One women I spoke to didn’t like her brothers choice of fiancé. As an event planner, she was enlisted by the future bride and her mother to help arrange the wedding. Rather than coming out and telling her brother her doubts…she just made it more difficult for the bride to plan the wedding…subconsciously perhaps.
She constantly disagreed with the fiance’s taste and choices until finally the mother told her to cool it. She realized she was in the wrong and respected the mother for telling her. Her advice is not to let it fester. Say what you think and try to lend a supportive ear but if they don’t take it…get with the program.
Another woman had a situation where her sister got married to a man she didn’t think would treat her right. She didn’t say anything prior to the wedding. But when she saw her fears were coming true she approached her sister with questions that made her rethink her choice and get out of a bad situation. She would now advise doing this beforehand:
“Ask questions that lead her to her own decision. In my sister’s case I asked: If anyone treated your daughter this way how would you feel? What types of relationships do you admire? Can you say that about your own? Think about questions that could help her see if she is getting married for the right reason.”
Another woman shared a story about her fiancé. In this case her sister urged her to give the guy a second chance. He was getting cold feet about the wedding and acting strange. The sister liked the guy and counseled her to stay with him…give up on the big wedding and work around his issues. In the end they broke up. She is extremely close to her sister and holds no resentment for her counsel. She appreciated the support of her sister when the time came to get out and she knew she gave it her best until it was time to save herself.
This woman brings up the point that you don’t really have a lot of negative things per se to say about the fiancé but if the issue is really about her doubts…assure her that it is never too late to change your mind.
“I would start by saying you did not give a lot of information as to why you do not feel he is right for your sister, you listed no negative traits, so I would first make sure it is a real issue and not one made out of unrealistic ideas. Either way, it sounds to me like she wants to be rescued. Tell her how you feel, tell her why. Remind her that getting married because you are “supposed to” or “already ordered invitations”, or “because he is a nice guy” does not make for a happy marriage. People will get over it. He will get over it and maybe he feels the same way. Better to do it now than after everyone came to a wedding, bought gifts etc.”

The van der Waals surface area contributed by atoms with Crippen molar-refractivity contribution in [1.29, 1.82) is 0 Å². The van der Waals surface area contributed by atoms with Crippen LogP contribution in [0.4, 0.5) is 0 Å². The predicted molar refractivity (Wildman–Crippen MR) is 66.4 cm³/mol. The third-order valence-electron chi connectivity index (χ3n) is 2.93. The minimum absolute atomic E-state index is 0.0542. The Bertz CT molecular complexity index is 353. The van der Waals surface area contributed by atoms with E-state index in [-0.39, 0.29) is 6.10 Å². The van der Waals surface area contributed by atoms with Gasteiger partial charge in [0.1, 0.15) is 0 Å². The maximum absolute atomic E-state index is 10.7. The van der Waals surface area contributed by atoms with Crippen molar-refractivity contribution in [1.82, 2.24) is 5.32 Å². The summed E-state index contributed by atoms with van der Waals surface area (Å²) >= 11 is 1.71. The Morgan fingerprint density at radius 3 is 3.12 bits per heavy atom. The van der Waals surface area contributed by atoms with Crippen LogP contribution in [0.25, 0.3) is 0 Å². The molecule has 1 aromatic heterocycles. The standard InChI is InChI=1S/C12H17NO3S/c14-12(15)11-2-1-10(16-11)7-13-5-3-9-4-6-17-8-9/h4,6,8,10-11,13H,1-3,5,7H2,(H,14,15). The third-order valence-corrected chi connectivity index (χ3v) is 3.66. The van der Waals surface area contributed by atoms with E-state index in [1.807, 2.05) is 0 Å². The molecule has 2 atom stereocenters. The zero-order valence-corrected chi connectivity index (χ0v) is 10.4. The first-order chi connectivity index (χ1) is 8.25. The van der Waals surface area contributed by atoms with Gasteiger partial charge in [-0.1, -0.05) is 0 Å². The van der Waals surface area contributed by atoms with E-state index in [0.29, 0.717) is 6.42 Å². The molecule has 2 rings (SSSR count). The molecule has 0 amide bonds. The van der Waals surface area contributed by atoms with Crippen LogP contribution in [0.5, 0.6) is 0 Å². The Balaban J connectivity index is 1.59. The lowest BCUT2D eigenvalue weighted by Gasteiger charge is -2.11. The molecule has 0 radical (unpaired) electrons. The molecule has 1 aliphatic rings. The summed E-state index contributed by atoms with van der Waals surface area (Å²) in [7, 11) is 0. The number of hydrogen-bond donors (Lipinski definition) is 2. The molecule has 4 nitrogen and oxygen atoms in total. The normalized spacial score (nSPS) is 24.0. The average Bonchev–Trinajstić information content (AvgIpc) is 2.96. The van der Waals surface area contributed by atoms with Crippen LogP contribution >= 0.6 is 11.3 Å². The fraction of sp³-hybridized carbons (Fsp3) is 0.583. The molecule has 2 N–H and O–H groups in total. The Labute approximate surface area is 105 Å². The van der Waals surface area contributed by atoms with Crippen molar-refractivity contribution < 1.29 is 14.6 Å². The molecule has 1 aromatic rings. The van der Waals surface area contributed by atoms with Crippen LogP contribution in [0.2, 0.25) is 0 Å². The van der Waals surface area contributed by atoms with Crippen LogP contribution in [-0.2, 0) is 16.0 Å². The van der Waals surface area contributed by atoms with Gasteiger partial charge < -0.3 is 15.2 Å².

The last story I heard was from a woman who met her friend’s fiancé at their engagement party and violently disliked him. He was rude to the guests and treated her friend poorly. He stayed in the bedroom with a guy friend for the entire party save 15 minutes. Turns out she moved to Canada with him and he left her. The woman told her after the fact about how wrong she thought he was when she met him at the engagement party and the friend exclaimed …why didn’t you tell me?
“She said she wished I had said something but I told her that she would not have been open to it at the time and I did not feel that there was any “good time” to tell her. Had I met him while they were dating, I probably would have piped up about my reservations. I think she was very swept up in it and couldn’t see the real guy.”
So timing is important too. While it’s never too late to tell her it’s not too late to change her mind…don’t wait until the last minute to engage her in the discussion. Here are a few posts that might help you frame some questions to help her come to her own decision.
Good luck to you both!